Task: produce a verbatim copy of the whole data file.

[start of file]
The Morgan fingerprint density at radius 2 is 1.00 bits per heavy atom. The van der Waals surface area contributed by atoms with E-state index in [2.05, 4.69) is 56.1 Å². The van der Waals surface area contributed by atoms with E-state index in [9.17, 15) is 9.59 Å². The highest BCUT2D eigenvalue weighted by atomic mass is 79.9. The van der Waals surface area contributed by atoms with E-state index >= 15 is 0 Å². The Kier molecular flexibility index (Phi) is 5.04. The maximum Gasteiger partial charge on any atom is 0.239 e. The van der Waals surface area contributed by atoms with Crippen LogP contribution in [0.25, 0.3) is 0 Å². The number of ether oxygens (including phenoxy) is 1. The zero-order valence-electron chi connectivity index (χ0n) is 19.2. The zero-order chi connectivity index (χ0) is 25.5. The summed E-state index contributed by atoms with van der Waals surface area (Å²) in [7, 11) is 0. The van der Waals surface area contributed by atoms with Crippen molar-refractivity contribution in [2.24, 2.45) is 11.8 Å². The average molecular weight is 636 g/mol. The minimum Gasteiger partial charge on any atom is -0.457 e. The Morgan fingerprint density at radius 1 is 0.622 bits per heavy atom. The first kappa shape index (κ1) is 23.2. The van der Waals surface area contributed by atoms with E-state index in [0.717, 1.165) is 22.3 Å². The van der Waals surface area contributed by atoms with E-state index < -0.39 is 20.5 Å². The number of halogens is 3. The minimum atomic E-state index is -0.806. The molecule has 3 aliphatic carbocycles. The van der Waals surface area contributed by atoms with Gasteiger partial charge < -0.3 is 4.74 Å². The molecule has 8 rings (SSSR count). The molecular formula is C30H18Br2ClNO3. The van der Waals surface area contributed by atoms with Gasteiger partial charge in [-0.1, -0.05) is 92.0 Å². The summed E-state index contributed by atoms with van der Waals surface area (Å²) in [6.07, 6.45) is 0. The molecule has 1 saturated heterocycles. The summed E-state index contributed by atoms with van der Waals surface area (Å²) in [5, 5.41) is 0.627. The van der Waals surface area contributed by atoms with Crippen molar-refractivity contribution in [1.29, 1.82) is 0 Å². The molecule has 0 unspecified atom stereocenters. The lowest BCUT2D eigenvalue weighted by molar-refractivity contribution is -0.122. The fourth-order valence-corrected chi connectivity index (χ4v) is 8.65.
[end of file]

The Morgan fingerprint density at radius 2 is 1.00 bits per heavy atom. The van der Waals surface area contributed by atoms with E-state index in [2.05, 4.69) is 56.1 Å². The van der Waals surface area contributed by atoms with E-state index in [9.17, 15) is 9.59 Å². The highest BCUT2D eigenvalue weighted by atomic mass is 79.9. The van der Waals surface area contributed by atoms with E-state index >= 15 is 0 Å². The Kier molecular flexibility index (Phi) is 5.04. The maximum Gasteiger partial charge on any atom is 0.239 e. The van der Waals surface area contributed by atoms with Crippen LogP contribution in [0.25, 0.3) is 0 Å². The number of ether oxygens (including phenoxy) is 1. The zero-order valence-electron chi connectivity index (χ0n) is 19.2. The zero-order chi connectivity index (χ0) is 25.5. The summed E-state index contributed by atoms with van der Waals surface area (Å²) in [7, 11) is 0. The van der Waals surface area contributed by atoms with Crippen molar-refractivity contribution in [2.24, 2.45) is 11.8 Å². The average molecular weight is 636 g/mol. The minimum Gasteiger partial charge on any atom is -0.457 e. The Morgan fingerprint density at radius 1 is 0.622 bits per heavy atom. The first kappa shape index (κ1) is 23.2. The van der Waals surface area contributed by atoms with E-state index in [0.717, 1.165) is 22.3 Å². The van der Waals surface area contributed by atoms with E-state index < -0.39 is 20.5 Å². The number of halogens is 3. The minimum atomic E-state index is -0.806. The molecule has 3 aliphatic carbocycles. The van der Waals surface area contributed by atoms with Gasteiger partial charge < -0.3 is 4.74 Å². The molecule has 8 rings (SSSR count). The molecular formula is C30H18Br2ClNO3. The van der Waals surface area contributed by atoms with Gasteiger partial charge in [-0.1, -0.05) is 92.0 Å². The summed E-state index contributed by atoms with van der Waals surface area (Å²) in [6.07, 6.45) is 0. The molecule has 1 saturated heterocycles. The summed E-state index contributed by atoms with van der Waals surface area (Å²) in [5, 5.41) is 0.627. The van der Waals surface area contributed by atoms with Crippen molar-refractivity contribution in [1.29, 1.82) is 0 Å². The molecule has 0 unspecified atom stereocenters. The lowest BCUT2D eigenvalue weighted by molar-refractivity contribution is -0.122. The fourth-order valence-corrected chi connectivity index (χ4v) is 8.65.